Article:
7.1 For a cylinder, the outer package must provide adequate protection such that the outer surface of the cylinder and valve does not exceed a temperature of 93 °C (199 °F) at any of the three points where the thermocouples are located.
7.2 For an oxygen generator, the generator must not actuate.
(a) Criteria for Acceptance. (1) At least three specimens of the outer packaging materials must be tested;
(2) Each test must be conducted on a flat 16 inch × 24 inch test specimen mounted in the horizontal ceiling position of the test apparatus to represent the outer packaging design;
(3) Testing must be conducted on all design features (latches, seams, hinges, etc.) affecting the ability of the outer packaging to safely prevent the passage of fire in the horizontal ceiling position; and
(4) There must be no flame penetration of any specimen within 5 minutes after application of the flame source and the maximum allowable temperature at a point 4 inches above the test specimen, centered over the burner cone, must not exceed 205 °C (400 °F).
(b) Summary of Method. This method provides a laboratory test procedure for measuring the capability of cargo compartment lining materials to resist flame penetration with a 2 gallon per hour (GPH) #2 Grade kerosene or equivalent burner fire source. Ceiling and sidewall liner panels may be tested individually provided a baffle is used to simulate the missing panel. Any specimen that passes the test as a ceiling liner panel may be used as a sidewall liner panel.
(c) Test Specimens. (1) The specimen to be tested must measure 16 ±
(2) The specimens must be conditioned at 70 °F. ±5 °F. (21 °C. ±2 °C.) and 55% ±5% humidity for at least 24 hours before testing.
(d) Test Apparatus. The arrangement of the test apparatus must include the components described in this section. Minor details of the apparatus may vary, depending on the model of the burner used.
(1) Specimen Mounting Stand. The mounting stand for the test specimens consists of steel angles.
(2) Test Burner. The burner to be used in tesing must -
(i) Be a modified gun type.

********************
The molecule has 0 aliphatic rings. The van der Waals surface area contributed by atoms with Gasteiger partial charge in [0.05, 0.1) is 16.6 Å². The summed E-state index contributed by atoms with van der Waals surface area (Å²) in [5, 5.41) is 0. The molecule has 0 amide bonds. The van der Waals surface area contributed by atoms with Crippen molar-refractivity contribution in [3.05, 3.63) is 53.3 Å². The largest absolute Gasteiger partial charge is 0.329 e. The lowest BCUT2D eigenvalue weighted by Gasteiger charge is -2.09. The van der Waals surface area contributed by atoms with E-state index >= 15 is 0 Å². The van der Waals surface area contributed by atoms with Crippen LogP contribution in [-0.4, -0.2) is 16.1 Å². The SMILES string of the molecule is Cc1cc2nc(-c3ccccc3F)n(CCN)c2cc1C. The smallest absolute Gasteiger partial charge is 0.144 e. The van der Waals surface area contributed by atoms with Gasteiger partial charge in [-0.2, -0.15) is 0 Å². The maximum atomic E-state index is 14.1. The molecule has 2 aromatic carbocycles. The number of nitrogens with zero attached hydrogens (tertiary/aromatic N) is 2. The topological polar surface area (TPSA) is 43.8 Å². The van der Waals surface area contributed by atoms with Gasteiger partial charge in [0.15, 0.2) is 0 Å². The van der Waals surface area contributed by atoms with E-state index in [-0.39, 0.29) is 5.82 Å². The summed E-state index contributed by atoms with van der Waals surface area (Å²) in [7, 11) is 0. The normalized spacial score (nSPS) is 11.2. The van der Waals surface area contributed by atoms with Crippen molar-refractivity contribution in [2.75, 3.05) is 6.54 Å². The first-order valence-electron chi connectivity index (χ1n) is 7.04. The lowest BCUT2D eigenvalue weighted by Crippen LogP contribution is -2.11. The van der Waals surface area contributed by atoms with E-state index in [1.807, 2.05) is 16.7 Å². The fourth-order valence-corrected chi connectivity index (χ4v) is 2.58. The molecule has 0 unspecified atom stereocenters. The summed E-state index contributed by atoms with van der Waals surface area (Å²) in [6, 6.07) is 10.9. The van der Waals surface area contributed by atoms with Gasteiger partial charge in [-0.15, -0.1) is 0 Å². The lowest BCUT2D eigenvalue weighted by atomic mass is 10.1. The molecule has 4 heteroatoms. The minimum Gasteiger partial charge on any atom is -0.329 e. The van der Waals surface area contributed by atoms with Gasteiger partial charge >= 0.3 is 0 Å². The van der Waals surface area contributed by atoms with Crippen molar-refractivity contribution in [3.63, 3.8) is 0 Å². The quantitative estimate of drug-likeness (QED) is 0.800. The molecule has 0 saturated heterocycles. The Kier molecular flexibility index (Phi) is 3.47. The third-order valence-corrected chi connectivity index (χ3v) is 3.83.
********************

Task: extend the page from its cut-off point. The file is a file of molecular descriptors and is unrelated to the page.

(ii) Use a suitable nozzle and maintain fuel pressure to yield a 2 GPH fuel flow. For example: An 80 degree nozzle nominally rated at 2.25 GPH and operated at 85 pounds per square inch (PSI) gauge to deliver 2.03 GPH.
(iii) Have a 12 inch (305 mm) burner extension installed at the end of the draft tube with an opening 6 inches (152 mm) high and 11 inches (280 mm) wide.
(iv) Have a burner fuel pressure regulator that is adjusted to deliver a nominal 2.0 GPH of #2 Grade kerosene or equivalent.
Burner models which have been used successfully in testing are the Lenox Model OB-32, Carlin Model 200 CRD and Park Model DPL.
(3) Calorimeter. (i) The calorimeter to be used in testing must be a total heat flux Foil Type Gardon Gage of an appropriate range (approximately 0 to 15.0 British thermal unit (BTU) per ft.
(ii) The insulating block must be monitored for deterioration and the mounting shimmed as necessary to ensure that the calorimeter face is parallel to the exit plane of the test burner cone.
(4) Thermocouples. The seven thermocouples to be used for testing must be
(5) Apparatus Arrangement. The test burner must be mounted on a suitable stand to position the exit of the burner cone a distance of 8 inches from the ceiling liner panel and 2 inches from the sidewall liner panel. The burner stand should have the capability of allowing the burner to be swung away from the test specimen during warm-up periods.